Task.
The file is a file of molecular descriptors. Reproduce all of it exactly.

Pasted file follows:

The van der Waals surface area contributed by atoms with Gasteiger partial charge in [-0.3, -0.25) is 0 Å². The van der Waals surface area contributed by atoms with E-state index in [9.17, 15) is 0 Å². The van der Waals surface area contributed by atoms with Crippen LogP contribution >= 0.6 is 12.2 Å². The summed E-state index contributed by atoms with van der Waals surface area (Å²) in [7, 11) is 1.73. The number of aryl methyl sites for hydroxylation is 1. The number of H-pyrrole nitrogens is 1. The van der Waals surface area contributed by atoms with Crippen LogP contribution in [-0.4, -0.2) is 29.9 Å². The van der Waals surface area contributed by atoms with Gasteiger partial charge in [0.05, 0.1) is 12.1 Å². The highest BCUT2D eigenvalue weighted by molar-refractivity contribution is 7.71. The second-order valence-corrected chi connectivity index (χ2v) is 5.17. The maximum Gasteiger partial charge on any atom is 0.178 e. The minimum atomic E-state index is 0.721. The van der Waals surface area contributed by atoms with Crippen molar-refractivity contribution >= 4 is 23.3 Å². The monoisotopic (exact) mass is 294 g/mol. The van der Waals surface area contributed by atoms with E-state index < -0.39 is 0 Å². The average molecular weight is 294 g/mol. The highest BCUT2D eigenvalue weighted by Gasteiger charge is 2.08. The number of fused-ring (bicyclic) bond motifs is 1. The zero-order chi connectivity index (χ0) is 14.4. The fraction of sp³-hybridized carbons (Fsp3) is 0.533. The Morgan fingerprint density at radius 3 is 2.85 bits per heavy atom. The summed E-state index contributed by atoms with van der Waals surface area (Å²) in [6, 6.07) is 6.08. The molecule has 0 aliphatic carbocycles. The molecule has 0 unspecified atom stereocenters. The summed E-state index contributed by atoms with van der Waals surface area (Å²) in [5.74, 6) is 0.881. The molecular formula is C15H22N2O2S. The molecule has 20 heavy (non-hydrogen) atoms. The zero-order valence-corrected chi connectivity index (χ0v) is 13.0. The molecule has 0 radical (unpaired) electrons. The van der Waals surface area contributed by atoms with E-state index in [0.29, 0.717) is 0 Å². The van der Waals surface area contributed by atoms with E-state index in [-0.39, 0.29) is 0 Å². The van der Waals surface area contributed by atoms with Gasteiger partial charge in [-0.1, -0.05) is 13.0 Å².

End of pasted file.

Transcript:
The van der Waals surface area contributed by atoms with Gasteiger partial charge in [-0.3, -0.25) is 0 Å². The van der Waals surface area contributed by atoms with E-state index in [9.17, 15) is 0 Å². The van der Waals surface area contributed by atoms with Crippen LogP contribution >= 0.6 is 12.2 Å². The summed E-state index contributed by atoms with van der Waals surface area (Å²) in [7, 11) is 1.73. The number of aryl methyl sites for hydroxylation is 1. The number of H-pyrrole nitrogens is 1. The van der Waals surface area contributed by atoms with Crippen LogP contribution in [-0.4, -0.2) is 29.9 Å². The van der Waals surface area contributed by atoms with Gasteiger partial charge in [0.05, 0.1) is 12.1 Å². The highest BCUT2D eigenvalue weighted by molar-refractivity contribution is 7.71. The second-order valence-corrected chi connectivity index (χ2v) is 5.17. The maximum Gasteiger partial charge on any atom is 0.178 e. The minimum atomic E-state index is 0.721. The van der Waals surface area contributed by atoms with Crippen molar-refractivity contribution >= 4 is 23.3 Å². The monoisotopic (exact) mass is 294 g/mol. The van der Waals surface area contributed by atoms with E-state index < -0.39 is 0 Å². The average molecular weight is 294 g/mol. The highest BCUT2D eigenvalue weighted by Gasteiger charge is 2.08. The number of fused-ring (bicyclic) bond motifs is 1. The zero-order chi connectivity index (χ0) is 14.4. The fraction of sp³-hybridized carbons (Fsp3) is 0.533. The Morgan fingerprint density at radius 3 is 2.85 bits per heavy atom. The summed E-state index contributed by atoms with van der Waals surface area (Å²) in [6, 6.07) is 6.08. The molecule has 0 aliphatic carbocycles. The molecule has 0 unspecified atom stereocenters. The summed E-state index contributed by atoms with van der Waals surface area (Å²) in [5.74, 6) is 0.881. The molecular formula is C15H22N2O2S. The molecule has 20 heavy (non-hydrogen) atoms. The zero-order valence-corrected chi connectivity index (χ0v) is 13.0. The molecule has 0 radical (unpaired) electrons. The van der Waals surface area contributed by atoms with E-state index in [0.29, 0.717) is 0 Å². The van der Waals surface area contributed by atoms with E-state index in [-0.39, 0.29) is 0 Å². The van der Waals surface area contributed by atoms with Gasteiger partial charge in [-0.1, -0.05) is 13.0 Å².